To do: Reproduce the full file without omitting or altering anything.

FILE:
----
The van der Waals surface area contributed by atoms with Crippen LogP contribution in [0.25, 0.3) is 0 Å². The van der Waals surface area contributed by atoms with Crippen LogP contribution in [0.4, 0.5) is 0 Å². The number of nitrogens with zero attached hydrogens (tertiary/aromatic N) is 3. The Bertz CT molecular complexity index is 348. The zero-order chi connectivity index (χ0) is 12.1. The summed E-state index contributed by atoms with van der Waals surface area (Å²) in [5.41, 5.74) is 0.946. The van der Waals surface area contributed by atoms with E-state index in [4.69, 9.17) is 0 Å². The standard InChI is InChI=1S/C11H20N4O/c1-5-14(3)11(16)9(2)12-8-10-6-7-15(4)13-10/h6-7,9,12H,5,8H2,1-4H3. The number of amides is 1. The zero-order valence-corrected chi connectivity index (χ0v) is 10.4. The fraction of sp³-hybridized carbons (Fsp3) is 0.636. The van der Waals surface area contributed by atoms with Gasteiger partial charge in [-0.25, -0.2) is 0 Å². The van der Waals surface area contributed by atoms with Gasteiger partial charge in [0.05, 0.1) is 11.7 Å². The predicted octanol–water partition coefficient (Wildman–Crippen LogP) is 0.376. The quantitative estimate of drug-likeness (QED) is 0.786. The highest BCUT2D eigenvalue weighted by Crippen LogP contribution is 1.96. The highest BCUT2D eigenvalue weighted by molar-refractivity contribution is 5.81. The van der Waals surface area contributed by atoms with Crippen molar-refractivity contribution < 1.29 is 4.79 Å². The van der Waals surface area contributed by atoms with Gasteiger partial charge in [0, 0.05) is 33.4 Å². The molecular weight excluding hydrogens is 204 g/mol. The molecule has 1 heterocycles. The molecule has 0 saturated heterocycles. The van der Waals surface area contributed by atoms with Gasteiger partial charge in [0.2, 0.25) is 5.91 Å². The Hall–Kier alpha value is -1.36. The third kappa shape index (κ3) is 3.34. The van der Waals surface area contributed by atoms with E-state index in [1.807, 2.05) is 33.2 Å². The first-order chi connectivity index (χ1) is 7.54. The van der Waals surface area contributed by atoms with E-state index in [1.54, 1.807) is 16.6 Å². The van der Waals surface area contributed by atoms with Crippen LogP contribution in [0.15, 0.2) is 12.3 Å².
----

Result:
The van der Waals surface area contributed by atoms with Crippen LogP contribution in [0.25, 0.3) is 0 Å². The van der Waals surface area contributed by atoms with Crippen LogP contribution in [0.4, 0.5) is 0 Å². The number of nitrogens with zero attached hydrogens (tertiary/aromatic N) is 3. The Bertz CT molecular complexity index is 348. The zero-order chi connectivity index (χ0) is 12.1. The summed E-state index contributed by atoms with van der Waals surface area (Å²) in [5.41, 5.74) is 0.946. The van der Waals surface area contributed by atoms with E-state index in [4.69, 9.17) is 0 Å². The standard InChI is InChI=1S/C11H20N4O/c1-5-14(3)11(16)9(2)12-8-10-6-7-15(4)13-10/h6-7,9,12H,5,8H2,1-4H3. The number of amides is 1. The zero-order valence-corrected chi connectivity index (χ0v) is 10.4. The fraction of sp³-hybridized carbons (Fsp3) is 0.636. The van der Waals surface area contributed by atoms with Gasteiger partial charge in [-0.25, -0.2) is 0 Å². The van der Waals surface area contributed by atoms with Gasteiger partial charge in [0.05, 0.1) is 11.7 Å². The predicted octanol–water partition coefficient (Wildman–Crippen LogP) is 0.376. The quantitative estimate of drug-likeness (QED) is 0.786. The highest BCUT2D eigenvalue weighted by Crippen LogP contribution is 1.96. The highest BCUT2D eigenvalue weighted by molar-refractivity contribution is 5.81. The van der Waals surface area contributed by atoms with Crippen molar-refractivity contribution < 1.29 is 4.79 Å². The van der Waals surface area contributed by atoms with Gasteiger partial charge in [0, 0.05) is 33.4 Å². The molecular weight excluding hydrogens is 204 g/mol. The molecule has 1 heterocycles. The molecule has 0 saturated heterocycles. The van der Waals surface area contributed by atoms with Gasteiger partial charge in [0.2, 0.25) is 5.91 Å². The Hall–Kier alpha value is -1.36. The third kappa shape index (κ3) is 3.34. The van der Waals surface area contributed by atoms with E-state index in [1.807, 2.05) is 33.2 Å². The first-order chi connectivity index (χ1) is 7.54. The van der Waals surface area contributed by atoms with E-state index in [1.54, 1.807) is 16.6 Å². The van der Waals surface area contributed by atoms with Crippen LogP contribution in [0.15, 0.2) is 12.3 Å².